Game changer for Long Island gas customers
An innovative gas expansion project is paving the way for more residents and businesses on Long Island to convert from oil to gas heat. Building off the company’s neighborhood expansion model that was first used in upstate New York and Rhode Island, the East Hills project is the largest expansion ever under the program’s umbrella. In total, 80,000 feet of new gas main – more than 15 miles – was in the ground by Memorial Day, eventually serving more than 1,000 customers.
“This is the culmination of more than two years of effort on the part of many different people – both inside and outside the company,” says Priya Dasani, Senior Analyst, Gas Sales Support and East Hills project lead. “For those Long Islanders looking to convert to gas heat but do not have gas nearby or find it cost prohibitive, the East Hills model could be a win for them and National Grid.”
Because of its demographics, Long Island is one of the most attractive areas in the country for natural gas growth, as its more than 570,000 gas customers represent only about half of the potential gas heating customers on Long Island.
An alternative to the ‘100-foot rule’
Under the current tariff, National Grid must provide customers who want gas heat with up to 100 feet of gas main in the street for free. That’s contingent, of course, on the availability of gas in the neighborhood. If the line extends beyond 100 feet, the customer has to pay for those costs. Many who fall in this category can’t justify the extra investment unless enough neighbors sign up to lessen the costs.
This scenario often leaves customers and the company frustrated. And this was the story playing out in East Hills. A large segment of the community wanted gas, but there weren’t enough residents on board to justify the costs of laying the needed infrastructure. To meet the needs of these potential customers, we filed a plan with the New York State Public Service Commission (NYSPSC) based on the upstate New York and Rhode Island Neighborhood Expansion program, only bigger. The NYSPSC saw the merit to customers and formally approved the program for all of Long Island in December of 2014.
Essentially, the program gives National Grid the opportunity to place pipe in the ground based on a lower commitment of customers. For instance, under the 100-foot rule, there may be 20 homes along a 1,000 foot stretch; to go forward with the project under the 100-foot rule, you would have to sign up more than half of them. With Neighborhood Expansion, we can proceed with a lower number of commitments. With the infrastructure in place, the hope is to convert many more homes along the route to gas heat in the future.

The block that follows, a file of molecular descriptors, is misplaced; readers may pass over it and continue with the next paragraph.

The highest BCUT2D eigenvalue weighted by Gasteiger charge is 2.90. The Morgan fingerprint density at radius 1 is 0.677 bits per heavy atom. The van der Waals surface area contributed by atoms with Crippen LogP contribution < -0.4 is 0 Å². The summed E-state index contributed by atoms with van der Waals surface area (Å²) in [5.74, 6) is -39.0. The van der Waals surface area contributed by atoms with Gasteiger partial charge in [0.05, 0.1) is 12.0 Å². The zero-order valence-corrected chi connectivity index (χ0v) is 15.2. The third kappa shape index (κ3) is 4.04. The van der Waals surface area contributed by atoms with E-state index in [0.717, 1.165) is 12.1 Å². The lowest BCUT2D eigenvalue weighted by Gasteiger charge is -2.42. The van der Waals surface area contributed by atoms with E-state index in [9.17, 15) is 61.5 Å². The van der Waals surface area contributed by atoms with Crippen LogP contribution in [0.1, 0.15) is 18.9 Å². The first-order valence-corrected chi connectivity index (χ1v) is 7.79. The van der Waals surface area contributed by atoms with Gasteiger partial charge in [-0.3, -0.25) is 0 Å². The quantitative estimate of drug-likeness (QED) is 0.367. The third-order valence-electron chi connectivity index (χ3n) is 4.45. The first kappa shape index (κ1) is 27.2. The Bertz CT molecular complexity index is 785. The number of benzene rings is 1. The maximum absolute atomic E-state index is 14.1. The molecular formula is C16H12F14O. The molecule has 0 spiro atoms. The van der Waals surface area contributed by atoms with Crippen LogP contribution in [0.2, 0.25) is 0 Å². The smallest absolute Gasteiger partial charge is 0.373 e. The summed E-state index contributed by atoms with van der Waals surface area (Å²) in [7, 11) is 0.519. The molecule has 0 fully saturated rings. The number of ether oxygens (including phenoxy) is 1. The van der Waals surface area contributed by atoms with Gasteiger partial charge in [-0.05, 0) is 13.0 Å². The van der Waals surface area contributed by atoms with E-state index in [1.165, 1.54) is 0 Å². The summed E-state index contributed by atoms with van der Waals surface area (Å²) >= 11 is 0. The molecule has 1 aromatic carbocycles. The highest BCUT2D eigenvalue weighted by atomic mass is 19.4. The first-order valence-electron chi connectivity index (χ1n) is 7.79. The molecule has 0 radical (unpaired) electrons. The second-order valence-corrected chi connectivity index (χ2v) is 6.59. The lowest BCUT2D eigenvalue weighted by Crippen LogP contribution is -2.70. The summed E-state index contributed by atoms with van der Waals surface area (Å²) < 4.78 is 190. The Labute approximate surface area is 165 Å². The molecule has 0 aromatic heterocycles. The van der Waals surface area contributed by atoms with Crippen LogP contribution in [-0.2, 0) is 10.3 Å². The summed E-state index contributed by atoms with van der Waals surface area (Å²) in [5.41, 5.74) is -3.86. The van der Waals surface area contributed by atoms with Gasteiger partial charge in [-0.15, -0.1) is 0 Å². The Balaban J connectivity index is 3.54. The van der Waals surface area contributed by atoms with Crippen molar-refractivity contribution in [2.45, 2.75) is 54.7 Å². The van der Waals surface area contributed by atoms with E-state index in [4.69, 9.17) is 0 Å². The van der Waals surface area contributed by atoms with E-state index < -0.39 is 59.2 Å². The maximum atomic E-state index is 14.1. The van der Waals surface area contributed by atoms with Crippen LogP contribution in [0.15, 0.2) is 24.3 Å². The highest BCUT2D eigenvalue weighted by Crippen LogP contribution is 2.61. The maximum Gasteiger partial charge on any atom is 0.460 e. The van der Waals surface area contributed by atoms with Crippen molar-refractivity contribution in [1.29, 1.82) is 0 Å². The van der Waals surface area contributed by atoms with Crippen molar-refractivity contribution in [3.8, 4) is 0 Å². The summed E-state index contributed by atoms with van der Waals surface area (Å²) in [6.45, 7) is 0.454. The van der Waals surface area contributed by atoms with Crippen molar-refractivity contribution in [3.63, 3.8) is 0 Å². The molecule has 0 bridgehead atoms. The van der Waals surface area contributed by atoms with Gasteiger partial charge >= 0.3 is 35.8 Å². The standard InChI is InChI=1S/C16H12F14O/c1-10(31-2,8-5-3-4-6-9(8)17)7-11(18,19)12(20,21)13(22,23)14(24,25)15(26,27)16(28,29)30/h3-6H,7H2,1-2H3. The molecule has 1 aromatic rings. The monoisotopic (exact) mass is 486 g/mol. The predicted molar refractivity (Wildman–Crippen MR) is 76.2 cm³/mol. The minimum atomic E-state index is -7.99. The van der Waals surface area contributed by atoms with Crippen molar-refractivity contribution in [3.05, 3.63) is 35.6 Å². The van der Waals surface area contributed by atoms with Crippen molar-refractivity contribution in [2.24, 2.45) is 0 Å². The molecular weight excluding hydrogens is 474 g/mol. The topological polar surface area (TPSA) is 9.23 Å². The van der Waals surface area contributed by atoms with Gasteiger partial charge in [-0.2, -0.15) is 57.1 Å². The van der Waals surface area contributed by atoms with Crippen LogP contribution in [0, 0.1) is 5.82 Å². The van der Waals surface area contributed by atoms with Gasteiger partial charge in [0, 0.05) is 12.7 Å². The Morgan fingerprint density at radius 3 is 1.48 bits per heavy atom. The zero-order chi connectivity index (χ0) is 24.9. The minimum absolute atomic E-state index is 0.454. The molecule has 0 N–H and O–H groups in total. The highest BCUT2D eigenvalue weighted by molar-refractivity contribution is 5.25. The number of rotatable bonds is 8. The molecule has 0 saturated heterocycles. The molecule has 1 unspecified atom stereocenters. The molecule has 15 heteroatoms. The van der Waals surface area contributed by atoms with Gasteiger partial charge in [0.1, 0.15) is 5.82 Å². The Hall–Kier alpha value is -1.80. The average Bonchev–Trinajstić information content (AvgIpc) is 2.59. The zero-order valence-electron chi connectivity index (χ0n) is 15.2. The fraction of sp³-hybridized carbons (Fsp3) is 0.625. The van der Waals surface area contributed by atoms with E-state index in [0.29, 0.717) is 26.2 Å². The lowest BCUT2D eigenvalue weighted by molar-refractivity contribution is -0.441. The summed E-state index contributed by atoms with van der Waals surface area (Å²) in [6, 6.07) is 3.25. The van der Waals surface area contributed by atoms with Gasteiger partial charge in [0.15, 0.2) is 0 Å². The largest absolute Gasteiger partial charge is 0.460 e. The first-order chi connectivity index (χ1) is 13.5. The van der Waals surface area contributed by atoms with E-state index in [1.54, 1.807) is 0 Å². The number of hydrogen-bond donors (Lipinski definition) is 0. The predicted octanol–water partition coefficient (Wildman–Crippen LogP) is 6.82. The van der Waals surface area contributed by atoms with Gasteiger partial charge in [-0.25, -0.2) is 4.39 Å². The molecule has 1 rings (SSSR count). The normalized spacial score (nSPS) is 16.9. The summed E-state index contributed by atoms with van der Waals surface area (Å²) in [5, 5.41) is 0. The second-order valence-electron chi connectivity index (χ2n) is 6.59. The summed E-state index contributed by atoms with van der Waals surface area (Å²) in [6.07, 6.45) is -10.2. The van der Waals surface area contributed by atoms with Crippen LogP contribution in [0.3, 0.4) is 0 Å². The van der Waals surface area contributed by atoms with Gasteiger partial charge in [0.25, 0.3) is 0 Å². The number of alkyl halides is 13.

“It’s all about propensity and density,” says Jim Madsen, Manager of Gas Sales Support. “The propensity for a customer to convert. And the density of the number of homes on board to convert within the right distance. A project like this doesn’t happen overnight, but this is the basis for a good result.”
The team needed 320 customer commitments before the project could go forward. It took eight months of grass roots efforts, including large community meetings and numerous mailings, to get to this total. Once that threshold was reached, the job was approved in August 2015, designed during the fall and ground broken in January 2016.
The success in East Hills came about through many people and organizations working together over a sustained period. It took the leadership of State Senator Jack Martins, buy-in with the Village of East Hills, civic leaders, East Hills Mayor Michael Koblenz, the NYSPSC and many departments at National Grid, including Gas Sales and Marketing, Customer Fulfillment, Gas Construction and Government Relations, to make it a reality.
During the past five-plus months of construction, almost all of the new gas main was installed through horizontal directional drilling in the grass strip between the homes and the curb line. This greatly reduced the amount of roadway openings, which minimized paving costs and increased customer satisfaction. Another innovative piece of the project was appointing Scott Held, Engineer, Gas Construction, as the embedded construction liaison for the duration of the job. He has become the face of National Grid in the community, answering questions, ensuring safety and compliance, and overall success.
“The community response has been terrific,” says Scott, who works out of a company trailer right in the village. “They know to come to me to get answers to their questions.”
All services to the 320 customers expect to be in place by July. East Hills will ultimately see less truck traffic from fuel deliveries and less pollution due to burning natural gas instead of heating oil. Customers could also see more money in their pockets as natural gas commodity prices continue to enjoy a price advantage over heating oil. Team members have already met with several other Long Island communities to see if the benefits found in East Hills can be brought to them.
The Neighborhood Expansion Program is also a finalist for this year’s Chairman’s Awards.